CHIME to CMS: Time to Streamline MU, Align Quality Measures | Healthcare Informatics Magazine | Health IT | Information Technology Skip to content Skip to navigation

CHIME to CMS: Time to Streamline MU, Align Quality Measures

November 18, 2015
by Rajiv Leventhal
| Reprints

In a letter to the Centers for Medicare & Medicaid Services (CMS), the Ann Arbor, Mich.-based College of Healthcare Information Management Executives (CHIME) has urged policymakers to streamline the meaningful use program and reduce the reporting burden on providers by better aligning quality measures.

The letter from CHIME comes during a time when CMS has asked for stakeholder comments regarding the requests for information (RFI) with a focus on the meaningful use of certified EHR technology (CEHRT) and quality performance categories. Specifically, the RFIs seek input with regards to the Medicare Access and CHIP Reauthorization Act of 2015 (MACRA) that requires the establishment of a Merit-based Incentive Payment System (MIPS) and consolidates certain aspects of a number of quality measurement and federal incentive programs for Medicare physicians and other providers into one framework.

CMS released the meaningful use Stage 2 modifications and Stage 3 final rules in October, opening a 60-day comment period for feedback, which will close in December. This week, the American Medical Informatics Association (AMIA) responded to the RFI with specific suggestions, but also some insightful general comments about health IT and quality measurement in service of value-based payment, as outlined by HCI Senior Contributing Editor David Raths.

In January 2015, the Department of Health and Human Services (HHS) laid out a goal of having 30 percent of traditional Medicare payments tied to an alternative payment model, such as bundled payments or accountable care organizations (ACOs) by 2016. That number would grow to 50 percent by 2018.  Regarding Medicare fee-for-service payments, 85 percent would be tied to quality and value starting in 2016, and 90 percent in 2018.

As such, CHIME “strongly supports creating a pathway for MU whereby physicians are moved to a more flexible regulatory model and away from a ‘pass/fail’ construct. The same pathway must also be created for hospitals. Additionally, the complexities associated with quality reporting should be reduced to bring the value intended under new models of care,” the organization said in its letter, penned by CHIME Board Chair Charles Christian and CHIME CEO and President Russell Branzell.

To fulfill meaningful use objectives, providers are required to meet multiple measures and objectives. With limited exception, failure to hit any of the regulatory thresholds is deemed a failure and puts the provider at risk of financial penalties, CHIME said. In its RFI, CMS indicated a willingness to move away from pass/fail and adopt a weighted approach for physicians. CHIME said it supports such a move, and believes it should apply to hospitals as well.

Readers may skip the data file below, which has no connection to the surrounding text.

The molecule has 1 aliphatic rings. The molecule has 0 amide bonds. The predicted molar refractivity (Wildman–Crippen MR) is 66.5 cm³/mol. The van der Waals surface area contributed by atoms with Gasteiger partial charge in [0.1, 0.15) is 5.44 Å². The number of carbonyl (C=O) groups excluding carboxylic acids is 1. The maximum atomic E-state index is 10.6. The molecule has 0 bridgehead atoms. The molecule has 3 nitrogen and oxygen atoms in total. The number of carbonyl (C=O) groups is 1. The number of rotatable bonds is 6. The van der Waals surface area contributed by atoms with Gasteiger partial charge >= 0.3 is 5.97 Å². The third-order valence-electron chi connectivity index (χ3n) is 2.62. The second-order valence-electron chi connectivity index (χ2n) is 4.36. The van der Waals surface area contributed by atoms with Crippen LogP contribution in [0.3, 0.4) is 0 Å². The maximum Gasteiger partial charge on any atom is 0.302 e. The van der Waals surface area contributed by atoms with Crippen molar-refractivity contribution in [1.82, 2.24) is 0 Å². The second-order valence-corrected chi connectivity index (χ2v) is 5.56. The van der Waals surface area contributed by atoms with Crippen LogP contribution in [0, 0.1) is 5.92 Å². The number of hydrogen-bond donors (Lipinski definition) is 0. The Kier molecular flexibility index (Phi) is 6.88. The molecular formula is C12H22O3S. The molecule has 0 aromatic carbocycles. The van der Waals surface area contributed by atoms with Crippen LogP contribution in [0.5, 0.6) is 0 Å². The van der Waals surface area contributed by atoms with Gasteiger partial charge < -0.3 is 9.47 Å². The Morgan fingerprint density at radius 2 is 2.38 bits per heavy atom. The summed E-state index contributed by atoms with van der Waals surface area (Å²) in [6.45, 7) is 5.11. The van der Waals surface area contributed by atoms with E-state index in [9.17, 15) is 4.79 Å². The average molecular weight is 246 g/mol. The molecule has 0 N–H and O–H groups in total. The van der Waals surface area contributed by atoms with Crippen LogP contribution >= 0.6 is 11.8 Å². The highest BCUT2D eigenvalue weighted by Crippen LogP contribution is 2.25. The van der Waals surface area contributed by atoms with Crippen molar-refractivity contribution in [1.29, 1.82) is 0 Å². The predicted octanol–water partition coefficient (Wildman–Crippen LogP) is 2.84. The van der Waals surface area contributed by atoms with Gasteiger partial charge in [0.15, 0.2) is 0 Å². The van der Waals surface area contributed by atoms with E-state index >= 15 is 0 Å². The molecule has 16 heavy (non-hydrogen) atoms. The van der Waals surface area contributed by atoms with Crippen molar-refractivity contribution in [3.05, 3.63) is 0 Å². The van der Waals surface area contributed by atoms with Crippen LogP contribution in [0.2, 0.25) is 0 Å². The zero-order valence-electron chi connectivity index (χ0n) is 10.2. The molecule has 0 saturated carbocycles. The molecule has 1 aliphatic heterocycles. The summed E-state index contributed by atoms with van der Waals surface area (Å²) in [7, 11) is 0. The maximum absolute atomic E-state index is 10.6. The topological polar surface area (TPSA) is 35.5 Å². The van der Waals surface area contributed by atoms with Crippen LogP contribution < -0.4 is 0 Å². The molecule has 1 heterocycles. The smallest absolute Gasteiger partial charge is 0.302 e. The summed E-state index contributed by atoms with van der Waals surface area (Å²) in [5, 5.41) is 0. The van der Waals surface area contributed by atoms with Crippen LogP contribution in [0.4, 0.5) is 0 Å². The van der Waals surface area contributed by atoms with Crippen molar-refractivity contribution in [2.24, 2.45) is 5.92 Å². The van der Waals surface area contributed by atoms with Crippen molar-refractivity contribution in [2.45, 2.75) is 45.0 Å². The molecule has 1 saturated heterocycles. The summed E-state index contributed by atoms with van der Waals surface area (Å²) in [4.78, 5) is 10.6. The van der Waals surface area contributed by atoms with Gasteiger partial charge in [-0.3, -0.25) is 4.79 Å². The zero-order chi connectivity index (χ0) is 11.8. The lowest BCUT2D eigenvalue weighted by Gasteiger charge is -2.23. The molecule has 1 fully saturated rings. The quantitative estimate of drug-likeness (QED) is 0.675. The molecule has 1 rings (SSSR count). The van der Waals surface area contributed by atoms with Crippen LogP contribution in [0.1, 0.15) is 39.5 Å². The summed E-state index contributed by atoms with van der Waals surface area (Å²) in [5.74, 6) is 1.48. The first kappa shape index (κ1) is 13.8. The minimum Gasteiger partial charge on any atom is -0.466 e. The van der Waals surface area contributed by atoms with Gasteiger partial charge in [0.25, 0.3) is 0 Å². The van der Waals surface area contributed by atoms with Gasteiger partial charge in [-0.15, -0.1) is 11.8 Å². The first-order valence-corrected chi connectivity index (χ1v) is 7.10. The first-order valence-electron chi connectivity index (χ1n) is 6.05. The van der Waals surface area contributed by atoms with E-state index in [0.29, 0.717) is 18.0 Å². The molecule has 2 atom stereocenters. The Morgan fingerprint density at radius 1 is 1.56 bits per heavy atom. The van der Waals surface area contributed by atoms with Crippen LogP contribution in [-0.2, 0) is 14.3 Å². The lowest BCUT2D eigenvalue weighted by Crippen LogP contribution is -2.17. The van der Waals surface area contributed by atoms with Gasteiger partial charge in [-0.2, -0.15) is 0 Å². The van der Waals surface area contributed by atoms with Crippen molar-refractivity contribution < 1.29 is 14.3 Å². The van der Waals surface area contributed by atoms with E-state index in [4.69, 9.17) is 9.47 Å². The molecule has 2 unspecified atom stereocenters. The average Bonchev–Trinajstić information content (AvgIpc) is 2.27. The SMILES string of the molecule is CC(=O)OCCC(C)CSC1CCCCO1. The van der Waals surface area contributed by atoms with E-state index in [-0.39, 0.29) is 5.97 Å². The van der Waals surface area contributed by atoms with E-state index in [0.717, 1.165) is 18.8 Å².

“We have previously advocated for the removal of the pass/fail methodology of the meaningful use program,” the letter said, noting that the pass/fail methodology often pulls resources away from other critical areas, including pursuing interoperability and adopting other solutions that can advance patient care.

In its letter, CHIME also encouraged CMS to reduce the reporting burden by eliminating redundant measures and data collection requirements.

“Many CHIME members submit more than 20 reports across federal, state and private sector program for various clinical quality measures each month. Hours of work and expertise are required to comply with these reporting demands and such burdens are exacerbated by a lack of technical harmonization,” Christian and Branzell wrote. “The goal should be to eliminate duplicative quality measures and reporting requirements.


Get the latest information on Health IT and attend other valuable sessions at this two-day Summit providing healthcare leaders with educational content, insightful debate and dialogue on the future of healthcare and technology.

Learn More



NIH Releases First Dataset from Adolescent Brain Development Study

The National Institutes of Health (NIH) announced the release of the first dataset from the Adolescent Brain Cognitive Development (ABCD) study, which will enable scientists to conduct research on the many factors that influence brain, cognitive, social, and emotional development.

Boston Children's Accelerates Data-Driven Approach to Clinical Research

In an effort to bring a more data-driven approach to clinical research, Boston Children’s Hospital has joined the TriNetX global health research network.

Paper Records, Films Most Common Type of Healthcare Data Breach, Study Finds

Despite the high level of hospital adoption of electronic health records and federal incentives to do so, paper and films were the most frequent location of breached data in hospitals, according to a recent study.

AHA Appoints Senior Advisor for Cybersecurity and Risk

The American Hospital Association (AHA) has announced that John Riggi has joined the association as senior advisor for cybersecurity and risk.

Report: Healthcare Accounted for 45% of All Ransomware Attacks in 2017

Healthcare fell victim to more ransomware attacks than any other industry in 2017, according to a new report from global cybersecurity insurance company Beazley.

Study: Use of EHRs Does Not Reduce Administrative Costs

A recent study by Duke University and Harvard Business School researchers found that costs for processing a single bill ranged from $20 for a primary care visit to $215 for an inpatient surgical procedure, or up to 25 percent of revenue.